"Hanging Matters": Enslaved Women, Bodily Punishments, Death, and "Sacred Terror" in Urban Barbados

Saturday, January 8, 2011: 9:20 AM
Room 204 (Hynes Convention Center)
Marisa J. Fuentes , Rutgers University-New Brunswick, New Brunswick, NJ
This paper takes up instances of brutality to expound upon the construction of enslaved females as objects and subjects in eighteenth- century Bridgetown, Barbados and the ways in which they were criminalized, punished, confined, put to death and perversely immortalized by the white community.  Although Vincent Brown suggests, through an eighteenth-century overseer, that “entering into relationships and being taken as domestic servants afforded women social roles and protections unavailable to men,” the expressions of brutal power by the white population permeated the black female body in life and death.[1]  It was precisely due to laboring in the domestic realm of the city where enslaved women faced, acutely, the domination of enslavement.

            The purpose of this paper is to elucidate the experiences of enslaved women as victims of the brutality of colonial slavery as well as to put on record the ways in which their bodies were marked, confined and put to death in Bridgetown.  It is also an attempt to contend with the plethora of scholarship which invokes the “possibilities” and social nobilities purported to be inherent in an urban female enslaved experience in relation to domestic work and “domestic relationships.”  Finally, the archival sources themselves both mask and reveal instances of torture, pain and the sentience of enslaved women.  This paper seeks to address the following questions: How does examining black female bodies in peril change our understanding of the narrative of urban enslavement and the manner in which enslaved people were criminalized?  What does it demonstrate concerning the contradictions of the construction of subject-hood, commodity and criminal?  And finally, how does the experience of torture and pain evade historical articulation?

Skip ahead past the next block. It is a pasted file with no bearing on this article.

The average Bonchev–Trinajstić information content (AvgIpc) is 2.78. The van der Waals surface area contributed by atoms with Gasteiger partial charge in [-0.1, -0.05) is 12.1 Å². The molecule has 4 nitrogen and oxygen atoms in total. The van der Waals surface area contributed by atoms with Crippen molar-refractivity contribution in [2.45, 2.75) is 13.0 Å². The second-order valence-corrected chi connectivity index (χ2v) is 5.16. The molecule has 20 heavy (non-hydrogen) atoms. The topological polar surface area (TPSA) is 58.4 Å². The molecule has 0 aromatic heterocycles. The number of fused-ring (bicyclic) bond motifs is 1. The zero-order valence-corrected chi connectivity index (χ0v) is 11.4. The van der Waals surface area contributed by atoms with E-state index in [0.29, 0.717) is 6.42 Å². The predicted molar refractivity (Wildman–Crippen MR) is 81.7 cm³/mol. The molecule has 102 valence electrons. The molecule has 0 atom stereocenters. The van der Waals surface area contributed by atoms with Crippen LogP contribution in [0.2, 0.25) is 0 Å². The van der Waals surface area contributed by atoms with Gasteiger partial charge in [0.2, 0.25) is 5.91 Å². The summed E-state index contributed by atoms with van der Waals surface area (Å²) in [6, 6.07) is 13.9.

[1] Vincent Brown, “Spiritual Terror and Sacred Authority in Jamaican Slave Society,” Slavery and Abolition, 24 no. 1 (2003): 25.